Chapter 6 – Its Rewards

Every man shall receive his own reward according to his own labor. I Cor. iii, 8.

My reward is with Me, to give every man according as his work shall be. Rev. xxii, 12.

If I understand things correctly, whenever you find men or women who are looking to be rewarded here for doing right, they are unqualified to work for God; because if they are looking for the applause of men, looking for reward in this life, it will disqualify them for the service of God, because they are all the while compromising truth.

They are afraid of hurting some one’s feelings. They are afraid that some one is going to say something against them, or there will be some newspaper articles written against them. Now, we must trample the world under our feet if we are going to get our reward hereafter. If we live for God we must suffer persecution. The kingdom of darkness and the kingdom of light are at war, and have been, and will be as long as Satan is permitted to reign in this world. As long as the kingdom of darkness is permitted to exist, there will be a conflict, and if you want to be popular in the kingdom of God, if you want to be popular in heaven, and get a reward that shall last forever, you will have to be unpopular here.

If you seek the applause of men, you can’t have the Lord say “Well done” at the end of the journey. You can’t have both. Why? Because this world is at war with God. This idea that the world is getting better all the while is false. The old natural heart is just as much at enmity with God as it was when Cain slew Abel. Sin leaped into the world full grown in Cain. And from the time that Cain was born into the world to the present, man by nature has been at war with God. This world was not established in grace, and we have to fight “the world, the flesh and the devil;” and if we fight the world, the world won’t like us; and if we fight the flesh, the flesh won’t like us. We have to mortify the flesh. We have to crucify the old man and put him under. Then, by and by, we will get our reward, and a glorious reward it will be.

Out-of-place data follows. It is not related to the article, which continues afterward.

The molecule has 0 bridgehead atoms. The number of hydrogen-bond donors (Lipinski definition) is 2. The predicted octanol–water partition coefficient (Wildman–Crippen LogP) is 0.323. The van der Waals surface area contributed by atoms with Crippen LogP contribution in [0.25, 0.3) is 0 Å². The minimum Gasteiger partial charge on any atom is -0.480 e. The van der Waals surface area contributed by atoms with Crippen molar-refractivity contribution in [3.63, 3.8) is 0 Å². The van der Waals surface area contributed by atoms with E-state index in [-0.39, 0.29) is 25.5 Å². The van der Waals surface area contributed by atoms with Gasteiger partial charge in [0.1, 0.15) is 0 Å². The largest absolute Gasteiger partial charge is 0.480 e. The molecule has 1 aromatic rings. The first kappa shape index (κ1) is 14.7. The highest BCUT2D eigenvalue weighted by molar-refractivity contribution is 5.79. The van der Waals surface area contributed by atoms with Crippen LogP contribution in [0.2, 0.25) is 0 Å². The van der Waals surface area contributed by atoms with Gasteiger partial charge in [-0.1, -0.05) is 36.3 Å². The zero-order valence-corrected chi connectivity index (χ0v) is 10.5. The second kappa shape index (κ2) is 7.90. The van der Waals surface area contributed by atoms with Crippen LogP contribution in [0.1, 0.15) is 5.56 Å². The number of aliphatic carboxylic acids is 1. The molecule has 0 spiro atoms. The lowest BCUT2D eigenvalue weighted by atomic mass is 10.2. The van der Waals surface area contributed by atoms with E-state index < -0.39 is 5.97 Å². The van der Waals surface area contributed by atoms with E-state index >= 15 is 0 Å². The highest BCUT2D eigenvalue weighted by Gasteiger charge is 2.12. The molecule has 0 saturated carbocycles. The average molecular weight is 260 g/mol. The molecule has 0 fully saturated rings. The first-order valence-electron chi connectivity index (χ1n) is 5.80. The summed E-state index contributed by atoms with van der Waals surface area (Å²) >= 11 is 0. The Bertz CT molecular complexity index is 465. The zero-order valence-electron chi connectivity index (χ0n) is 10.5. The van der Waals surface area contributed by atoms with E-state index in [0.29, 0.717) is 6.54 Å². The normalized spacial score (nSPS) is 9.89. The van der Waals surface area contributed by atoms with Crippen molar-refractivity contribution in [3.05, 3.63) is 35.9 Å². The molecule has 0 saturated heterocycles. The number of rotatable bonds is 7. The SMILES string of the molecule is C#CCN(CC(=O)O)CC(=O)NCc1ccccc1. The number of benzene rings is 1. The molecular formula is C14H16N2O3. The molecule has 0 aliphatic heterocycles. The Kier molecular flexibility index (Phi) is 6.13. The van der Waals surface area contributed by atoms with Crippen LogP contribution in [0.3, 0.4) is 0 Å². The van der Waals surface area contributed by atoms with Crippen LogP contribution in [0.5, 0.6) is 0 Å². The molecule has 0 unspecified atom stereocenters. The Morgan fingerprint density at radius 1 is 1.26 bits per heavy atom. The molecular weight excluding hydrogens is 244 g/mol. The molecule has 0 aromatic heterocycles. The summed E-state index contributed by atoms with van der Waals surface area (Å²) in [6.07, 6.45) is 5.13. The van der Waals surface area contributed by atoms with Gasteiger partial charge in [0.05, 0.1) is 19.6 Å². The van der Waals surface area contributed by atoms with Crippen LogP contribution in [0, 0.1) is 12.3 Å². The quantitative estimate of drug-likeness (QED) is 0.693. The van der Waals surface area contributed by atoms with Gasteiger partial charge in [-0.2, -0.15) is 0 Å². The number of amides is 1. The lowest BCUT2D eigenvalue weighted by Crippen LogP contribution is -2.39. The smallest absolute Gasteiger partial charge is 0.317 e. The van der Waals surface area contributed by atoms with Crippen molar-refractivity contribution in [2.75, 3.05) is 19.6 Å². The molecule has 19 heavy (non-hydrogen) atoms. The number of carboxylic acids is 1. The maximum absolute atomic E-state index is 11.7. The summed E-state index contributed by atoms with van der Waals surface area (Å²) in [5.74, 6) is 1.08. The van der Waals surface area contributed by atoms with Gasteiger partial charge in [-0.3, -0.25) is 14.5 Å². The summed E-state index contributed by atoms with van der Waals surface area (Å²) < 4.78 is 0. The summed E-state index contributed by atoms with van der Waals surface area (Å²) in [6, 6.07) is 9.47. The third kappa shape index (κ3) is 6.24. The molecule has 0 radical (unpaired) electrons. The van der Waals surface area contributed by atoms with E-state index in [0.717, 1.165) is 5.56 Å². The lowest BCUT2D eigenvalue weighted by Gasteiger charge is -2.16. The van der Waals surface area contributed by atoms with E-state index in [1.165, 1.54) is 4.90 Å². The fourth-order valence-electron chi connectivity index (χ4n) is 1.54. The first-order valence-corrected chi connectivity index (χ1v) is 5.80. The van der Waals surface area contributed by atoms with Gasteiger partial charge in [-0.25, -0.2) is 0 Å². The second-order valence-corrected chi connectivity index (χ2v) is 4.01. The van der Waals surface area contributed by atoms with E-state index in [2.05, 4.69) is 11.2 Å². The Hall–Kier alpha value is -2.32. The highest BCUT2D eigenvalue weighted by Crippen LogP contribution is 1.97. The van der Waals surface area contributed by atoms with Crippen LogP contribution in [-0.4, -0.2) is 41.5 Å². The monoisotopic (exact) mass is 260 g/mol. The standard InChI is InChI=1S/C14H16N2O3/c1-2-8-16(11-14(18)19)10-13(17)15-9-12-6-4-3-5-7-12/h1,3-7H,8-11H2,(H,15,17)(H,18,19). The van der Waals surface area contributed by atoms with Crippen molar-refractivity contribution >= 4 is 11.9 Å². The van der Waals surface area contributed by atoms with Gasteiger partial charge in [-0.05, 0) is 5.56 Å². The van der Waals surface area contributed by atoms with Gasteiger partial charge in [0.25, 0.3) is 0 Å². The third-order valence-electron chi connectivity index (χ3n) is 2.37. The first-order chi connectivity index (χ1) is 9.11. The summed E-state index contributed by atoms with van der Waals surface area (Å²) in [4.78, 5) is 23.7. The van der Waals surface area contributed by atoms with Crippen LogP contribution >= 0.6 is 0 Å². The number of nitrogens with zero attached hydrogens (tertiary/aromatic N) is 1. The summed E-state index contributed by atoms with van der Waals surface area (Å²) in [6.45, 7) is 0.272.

We read in Luke xvi, 15:

“And He said unto them, Ye are they which justify yourselves before men; but God knoweth your hearts; for that which is highly esteemed among men is abomination in the sight of God.”

We must go right against the current of this world. If the world has nothing to say against us, we can be pretty sure that the Lord Jesus Christ has very little to say for us. There are those who do not like to go against the current of the world. They say they know this and that is wrong, but they do not say a word against it lest it might make them unpopular. If we expect to get the reward we must fight the good fight of faith. For all such, as Paul has said, “there is laid up a crown of righteousness, which the Lord, the righteous Judge, shall give us at that day.”


How little do we realize the meaning of the word ETERNITY! The whole time between the creation of the world and the ending of it would not make a day in eternity. In time, it is like the infinity of space, whose center is everywhere and whose boundary is nowhere. We read in the Epistle to the Hebrews:

“Forasmuch, then, as the children are partakers of flesh and blood, He, also Himself, likewise took part of the same; that through death He might destroy Him that had the power of death–that is the devil–and deliver them who, through fear of death, were all their lifetime subject to bondage.”